The Write Stuff always is looking for good ledes and how writers put them together. When Michael Cohen wrote about St. John’s University student Dariana Casado, both a model and a woman boxer aiming for the Olympics, he wanted to capture both sides of her persona. He noticed the model’s smile and gleaming teeth but needed more to fill in her boxing side. So he watched her fights on YouTube and was impressed by her good footwork and left jab.
Here’s what he came up with:
Dariana Casado will drop your jaw. She can do it with a look or a hook. She can use the full lips and gleaming teeth that punctuate her smile or seductive footwork complemented by a conservatively calculated barrage of punches.
Here’s how Michael thought about it: “Jaw-dropping sounds cliche, but the dual meaning worked in this case. I was unsure about the ‘look or hook’ line but I liked the short sentence preceding a long descriptive sentence.”
We liked the punchy (you’ll excuse the expression) short sentence, too, which set up the longer descriptive sentence (although we might have left out the word ‘conservatively’). The extra effort of watching her bouts on YouTube underscored how crucial reporting is in finding storytelling detail.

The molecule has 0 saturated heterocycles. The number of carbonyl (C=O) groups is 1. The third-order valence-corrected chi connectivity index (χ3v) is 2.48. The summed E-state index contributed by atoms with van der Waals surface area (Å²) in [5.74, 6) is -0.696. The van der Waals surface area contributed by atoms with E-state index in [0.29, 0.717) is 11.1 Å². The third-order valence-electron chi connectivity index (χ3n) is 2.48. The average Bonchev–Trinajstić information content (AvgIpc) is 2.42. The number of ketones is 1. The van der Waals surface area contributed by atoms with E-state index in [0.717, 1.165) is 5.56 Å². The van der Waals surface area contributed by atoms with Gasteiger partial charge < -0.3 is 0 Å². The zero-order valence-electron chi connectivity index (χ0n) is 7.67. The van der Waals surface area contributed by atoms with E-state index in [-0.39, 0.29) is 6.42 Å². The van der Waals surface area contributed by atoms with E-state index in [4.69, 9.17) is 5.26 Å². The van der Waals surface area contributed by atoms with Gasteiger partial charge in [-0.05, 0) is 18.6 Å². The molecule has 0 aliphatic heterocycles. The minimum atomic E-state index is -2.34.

Colby Hamilton found himself at a routine and dismally attended first public meeting of New York City’s Charter Review Commission and found a way to make it interesting:
The sign outside the City University of New York Graduate Center’s Proshansky Auditorium on Fifth Avenue reads, “Occupancy of more than 489 persons is dangerous and unlawful.”
But attendance inside was far short of the legal limit at the first public — and sparsely attended — meeting of the recently created Charter Review Commission on Tuesday night. This is a major problem as the group’s aim is to decide what, if any, overhauls to city government should be brought before voters in November.
Here’s how Colby thought about his lede: “I was outside the room, interviewing people. I’m always looking for something physical, something grounded, to put people in the place I am. The sign sort of jumped out at me. ‘Yeah, we don’t really have to worry about that,’ I thought, and then realized that, wow, that’s actually pretty important.”
The instinct to ‘put people in the place I am’ is basic to good writing and reporting. Colby took a sign people see every day and turned it into a strong storytelling detail.
The work done by Colby and Michael underscored a theme author Stephen King makes continually in his book, On Writing: “The key to good description begins with clear seeing and ends with clear writing, the kind of writing that employs fresh images and simple vocabulary.”